Wednesday, October 15, 2008

Blog Action Day! Poverty

Want to make a difference to somebody today? Want to fight poverty? Look at the Kiva loans site here There are lots of other ways to make a difference. Some folks in our law library group participated in the mass read-to-kids and donate-a-book project with Jumpstart and the book Corduroy. You could donate a book and/or read a copy of the book to a child. Each child who attended received a copy, and many of these children had never had a book before. Of course, each AALL, the SR-SIS (Social Responsibilities Special Interest Section) co-ordinates a book donation project and often a library and school assistance project for the local school system. In Philadelphia, we helped clean a library and shelve books, in St. Louis and New Orleans, we cleaned and repaired schools and libraries. And always, donating books, either by wish lists from the school librarians or just donating money.

You can check your local law library organization here (if it's a chapter of AALL) to see if it has any community service projects. If it doesn't why not set up a committee to start some? I happen to belong to a fairly active group, LLNE and you can look here to see a list of recent service projects.

But non-AALL law library groups may have projects as well. For instance, the Association of Boston Law Libraries (ABLL) is an independent group in my area. It has an annual holiday project to donate money and gifts from a list for a local charity, Bridge Over Troubled Waters. This is a group that supports teens and young adults who are runaways, trying to live on the street. They provide a shelter, medical care, an opportunity to return to school or study for a GED degree, child care if needed, and emotional support. For many of the young people in this group, it is an opportunity to escape a family of violence or sexual abuse and a continuing nightmare as they fall into the clutches of pimps who exploit them here in Boston.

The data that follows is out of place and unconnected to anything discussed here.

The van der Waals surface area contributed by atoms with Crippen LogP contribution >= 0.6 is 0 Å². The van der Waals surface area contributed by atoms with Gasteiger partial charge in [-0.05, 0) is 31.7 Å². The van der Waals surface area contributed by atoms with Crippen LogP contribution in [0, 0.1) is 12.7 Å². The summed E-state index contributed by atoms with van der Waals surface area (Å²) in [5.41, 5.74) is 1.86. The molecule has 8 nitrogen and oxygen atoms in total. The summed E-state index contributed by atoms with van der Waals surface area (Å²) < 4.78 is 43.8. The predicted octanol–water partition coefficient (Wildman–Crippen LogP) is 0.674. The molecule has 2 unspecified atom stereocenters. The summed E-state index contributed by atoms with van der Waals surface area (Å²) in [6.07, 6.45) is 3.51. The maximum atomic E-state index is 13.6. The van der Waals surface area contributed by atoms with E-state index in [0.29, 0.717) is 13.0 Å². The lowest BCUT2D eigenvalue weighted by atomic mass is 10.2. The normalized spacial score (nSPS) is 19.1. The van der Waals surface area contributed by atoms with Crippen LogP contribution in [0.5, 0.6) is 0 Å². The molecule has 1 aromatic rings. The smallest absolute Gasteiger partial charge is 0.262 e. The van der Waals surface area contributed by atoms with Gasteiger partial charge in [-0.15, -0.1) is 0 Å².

There are a lot of faces of poverty. How you define it depends on where you live. I understand that what looks like poverty to me here in Boston in may look pretty cushy to people elsewhere in the world. But you define your situation by your relative status compared to the people around you. You also feel the pain of poverty as a lack of power, of choices, of respect. And that pain hurts whether you define poverty by urban or rural US standards or urban Chandahar, Bangladesh or rural Soma in Gambia.

I always liked that little motto from the 70's "Bloom where you're planted." Fight poverty where you live.

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